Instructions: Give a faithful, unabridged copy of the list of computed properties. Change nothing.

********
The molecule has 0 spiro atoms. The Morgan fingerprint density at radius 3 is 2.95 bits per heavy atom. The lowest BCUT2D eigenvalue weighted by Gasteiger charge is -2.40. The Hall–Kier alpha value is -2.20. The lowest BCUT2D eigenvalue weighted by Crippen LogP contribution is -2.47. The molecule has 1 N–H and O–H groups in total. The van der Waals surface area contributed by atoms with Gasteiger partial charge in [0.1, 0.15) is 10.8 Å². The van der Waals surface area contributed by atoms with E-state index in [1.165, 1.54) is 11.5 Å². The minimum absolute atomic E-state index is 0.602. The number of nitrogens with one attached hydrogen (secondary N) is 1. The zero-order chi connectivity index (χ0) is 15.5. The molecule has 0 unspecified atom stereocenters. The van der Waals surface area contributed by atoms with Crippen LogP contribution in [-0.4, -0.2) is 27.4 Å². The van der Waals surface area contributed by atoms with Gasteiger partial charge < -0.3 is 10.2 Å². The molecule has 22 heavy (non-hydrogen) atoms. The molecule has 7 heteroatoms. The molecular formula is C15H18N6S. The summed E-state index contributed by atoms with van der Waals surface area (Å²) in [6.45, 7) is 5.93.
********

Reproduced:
The molecule has 0 spiro atoms. The Morgan fingerprint density at radius 3 is 2.95 bits per heavy atom. The lowest BCUT2D eigenvalue weighted by Gasteiger charge is -2.40. The Hall–Kier alpha value is -2.20. The lowest BCUT2D eigenvalue weighted by Crippen LogP contribution is -2.47. The molecule has 1 N–H and O–H groups in total. The van der Waals surface area contributed by atoms with Gasteiger partial charge in [0.1, 0.15) is 10.8 Å². The van der Waals surface area contributed by atoms with E-state index in [1.165, 1.54) is 11.5 Å². The minimum absolute atomic E-state index is 0.602. The number of nitrogens with one attached hydrogen (secondary N) is 1. The zero-order chi connectivity index (χ0) is 15.5. The molecule has 0 unspecified atom stereocenters. The van der Waals surface area contributed by atoms with Crippen LogP contribution in [-0.4, -0.2) is 27.4 Å². The van der Waals surface area contributed by atoms with Gasteiger partial charge < -0.3 is 10.2 Å². The molecule has 22 heavy (non-hydrogen) atoms. The molecule has 7 heteroatoms. The molecular formula is C15H18N6S. The summed E-state index contributed by atoms with van der Waals surface area (Å²) in [6.45, 7) is 5.93.